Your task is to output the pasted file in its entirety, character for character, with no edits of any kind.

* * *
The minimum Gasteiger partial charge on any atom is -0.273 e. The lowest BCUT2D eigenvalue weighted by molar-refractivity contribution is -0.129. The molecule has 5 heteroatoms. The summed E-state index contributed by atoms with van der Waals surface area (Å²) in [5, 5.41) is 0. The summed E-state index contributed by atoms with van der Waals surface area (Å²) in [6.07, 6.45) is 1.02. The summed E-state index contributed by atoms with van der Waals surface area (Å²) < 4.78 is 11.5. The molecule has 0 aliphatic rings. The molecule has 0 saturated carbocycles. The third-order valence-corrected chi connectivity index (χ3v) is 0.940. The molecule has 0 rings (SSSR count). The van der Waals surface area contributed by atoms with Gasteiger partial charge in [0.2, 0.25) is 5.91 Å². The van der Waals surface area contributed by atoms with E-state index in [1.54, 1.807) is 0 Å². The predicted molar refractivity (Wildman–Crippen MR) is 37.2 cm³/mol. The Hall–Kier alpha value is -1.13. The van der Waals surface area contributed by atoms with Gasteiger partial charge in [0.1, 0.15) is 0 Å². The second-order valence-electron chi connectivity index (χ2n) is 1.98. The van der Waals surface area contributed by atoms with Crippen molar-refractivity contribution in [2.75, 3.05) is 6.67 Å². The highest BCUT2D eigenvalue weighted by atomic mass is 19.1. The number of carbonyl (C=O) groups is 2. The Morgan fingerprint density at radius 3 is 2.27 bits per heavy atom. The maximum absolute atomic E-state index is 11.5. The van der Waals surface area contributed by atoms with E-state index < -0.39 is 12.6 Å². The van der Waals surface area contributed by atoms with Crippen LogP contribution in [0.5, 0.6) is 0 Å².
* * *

The minimum Gasteiger partial charge on any atom is -0.273 e. The lowest BCUT2D eigenvalue weighted by molar-refractivity contribution is -0.129. The molecule has 5 heteroatoms. The summed E-state index contributed by atoms with van der Waals surface area (Å²) in [5, 5.41) is 0. The summed E-state index contributed by atoms with van der Waals surface area (Å²) in [6.07, 6.45) is 1.02. The summed E-state index contributed by atoms with van der Waals surface area (Å²) < 4.78 is 11.5. The molecule has 0 aliphatic rings. The molecule has 0 saturated carbocycles. The third-order valence-corrected chi connectivity index (χ3v) is 0.940. The molecule has 0 rings (SSSR count). The van der Waals surface area contributed by atoms with Gasteiger partial charge in [0.2, 0.25) is 5.91 Å². The van der Waals surface area contributed by atoms with E-state index in [1.54, 1.807) is 0 Å². The predicted molar refractivity (Wildman–Crippen MR) is 37.2 cm³/mol. The Hall–Kier alpha value is -1.13. The van der Waals surface area contributed by atoms with Gasteiger partial charge in [0.1, 0.15) is 0 Å². The second-order valence-electron chi connectivity index (χ2n) is 1.98. The van der Waals surface area contributed by atoms with Crippen molar-refractivity contribution in [2.75, 3.05) is 6.67 Å². The highest BCUT2D eigenvalue weighted by atomic mass is 19.1. The number of carbonyl (C=O) groups is 2. The Morgan fingerprint density at radius 3 is 2.27 bits per heavy atom. The maximum absolute atomic E-state index is 11.5. The van der Waals surface area contributed by atoms with E-state index < -0.39 is 12.6 Å². The van der Waals surface area contributed by atoms with Crippen LogP contribution in [0.5, 0.6) is 0 Å².